B2.1 - Charged directed chemistry

The ATTO group is part of the CUI: Advanced Imaging of Matter (AIM) excellence cluster of the Universität Hamburg, focused on the investigation of emerging functionalities in systems of increasing complexity. More specifically, our group is involved in AIM’s research area that targets molecules of small to medium size which, despite their limited number of atomic constituents, already possess a large number of degrees of freedom. Emergent behaviour in these systems arises through an intimate coupling between the electronic and nuclear sub-systems, and may be further promoted through interaction with a solvent or surface environment.

Highly efficient energy conversion from light to molecular function plays a fundamental role in artificial and biological light harvesting as well as in mitigating radiation damage. Investigating the problem at the molecular level allows the mechanisms leading to efficient electron and energy transfer to be unraveled. Recent advances in ultrafast laser technology have given access to the electron time scale in matter, and real-time tracing of the photo-induced electron dynamics in biologically relevant molecules has been demonstrated. In this project, we endure in a joint experimental and theoretical approach to understand and control ultrafast processes with unprecedented spatio-temporal resolution in free molecular systems relevant for chemistry and biology. Ultrashort UV/XUV light pulses are used to excite/ionize the system and prepare electronic coherences. Our goal is to then investigate the dynamical emergence of strongly coupled vibronic (non-Born-Oppenheimer) degrees of freedom and attempt to control the fate of these electronically excited systems. These studies will unravel the role of underlying molecular processes (including charge migration, charge transfer and localization) on the subsequent photochemistry and photobiology of the system. Tailored laser fields are being developed to steer and optimize charge flow with the aim of obtaining a charge-directed reactivity.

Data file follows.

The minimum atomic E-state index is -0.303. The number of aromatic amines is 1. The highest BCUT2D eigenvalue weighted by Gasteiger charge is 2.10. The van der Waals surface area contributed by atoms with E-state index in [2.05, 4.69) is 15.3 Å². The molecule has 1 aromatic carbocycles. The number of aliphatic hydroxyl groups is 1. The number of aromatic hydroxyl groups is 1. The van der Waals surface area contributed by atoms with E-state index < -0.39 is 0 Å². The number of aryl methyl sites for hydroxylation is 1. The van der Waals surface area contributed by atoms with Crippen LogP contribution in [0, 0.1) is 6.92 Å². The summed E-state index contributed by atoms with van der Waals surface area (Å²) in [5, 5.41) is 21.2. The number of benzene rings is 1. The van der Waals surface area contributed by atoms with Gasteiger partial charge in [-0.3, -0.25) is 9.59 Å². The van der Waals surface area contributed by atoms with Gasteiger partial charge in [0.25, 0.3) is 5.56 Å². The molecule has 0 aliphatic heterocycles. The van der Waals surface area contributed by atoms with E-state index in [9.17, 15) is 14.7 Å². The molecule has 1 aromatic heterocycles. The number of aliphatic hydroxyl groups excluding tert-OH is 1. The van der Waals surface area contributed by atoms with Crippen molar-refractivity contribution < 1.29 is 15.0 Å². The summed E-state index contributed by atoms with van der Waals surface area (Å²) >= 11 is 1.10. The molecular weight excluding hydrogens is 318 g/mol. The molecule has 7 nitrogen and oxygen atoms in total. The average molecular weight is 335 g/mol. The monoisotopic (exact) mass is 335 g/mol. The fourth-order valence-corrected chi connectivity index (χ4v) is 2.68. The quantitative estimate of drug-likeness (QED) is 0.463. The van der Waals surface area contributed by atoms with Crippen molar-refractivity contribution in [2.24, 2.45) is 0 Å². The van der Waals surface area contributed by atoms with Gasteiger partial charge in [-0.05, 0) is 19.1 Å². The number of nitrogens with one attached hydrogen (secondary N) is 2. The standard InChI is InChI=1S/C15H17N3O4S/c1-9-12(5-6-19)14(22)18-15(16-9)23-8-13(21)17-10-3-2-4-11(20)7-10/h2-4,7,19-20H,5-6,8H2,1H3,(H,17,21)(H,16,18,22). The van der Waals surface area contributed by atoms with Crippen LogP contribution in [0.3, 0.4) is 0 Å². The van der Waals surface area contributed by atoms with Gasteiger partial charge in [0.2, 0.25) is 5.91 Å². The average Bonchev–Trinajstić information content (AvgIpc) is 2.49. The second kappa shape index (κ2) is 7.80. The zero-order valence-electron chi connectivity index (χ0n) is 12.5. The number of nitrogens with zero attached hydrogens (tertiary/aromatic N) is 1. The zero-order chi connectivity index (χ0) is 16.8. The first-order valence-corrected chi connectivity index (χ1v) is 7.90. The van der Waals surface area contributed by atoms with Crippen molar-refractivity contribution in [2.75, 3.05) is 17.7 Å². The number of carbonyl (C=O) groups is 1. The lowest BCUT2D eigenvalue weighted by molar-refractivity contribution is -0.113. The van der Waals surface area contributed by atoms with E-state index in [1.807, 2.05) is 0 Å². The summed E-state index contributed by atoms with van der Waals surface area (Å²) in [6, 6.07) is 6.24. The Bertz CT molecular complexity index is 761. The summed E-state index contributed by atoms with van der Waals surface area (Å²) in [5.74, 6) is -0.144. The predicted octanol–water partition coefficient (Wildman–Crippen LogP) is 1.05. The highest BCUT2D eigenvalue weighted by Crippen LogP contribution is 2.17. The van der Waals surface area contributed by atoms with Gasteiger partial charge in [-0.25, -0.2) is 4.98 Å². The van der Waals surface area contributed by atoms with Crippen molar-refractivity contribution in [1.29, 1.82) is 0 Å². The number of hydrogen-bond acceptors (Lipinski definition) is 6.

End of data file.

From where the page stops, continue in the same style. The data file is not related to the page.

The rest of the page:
We use high-energy photons to activate a strongly nonadiabatic molecular dynamics. After sudden ionization the electronic charge density rapidly oscillates, and theoretical calculations indicates that charge can be driven by vibronic couplings from one site to another of the molecule within a few femtoseconds. S118, S119 and S120 are calculated electronic states. Image credit:

On the experimental side, where the ATTO group has a prominent role, we coherently excite/ionize molecules of biological relevance such as many aromatic compounds, amino acids, purines and pyrimidines and subsequently probe the coupled electron and nuclear dynamics with attosecond pulses from the XUV to the soft-X spectral region. Different approaches can be used to track the charge flow with site specificity, including transient absorption and photoelectron-photoion detection. Experiments are performed at first in gas-phase molecules, and will be gradually extended to a micro-solvated environment.

Main collaborators:

  • Markus Drescher
  • Franz Kärtner
  • Daniela Pfannkuche
  • Robin Santra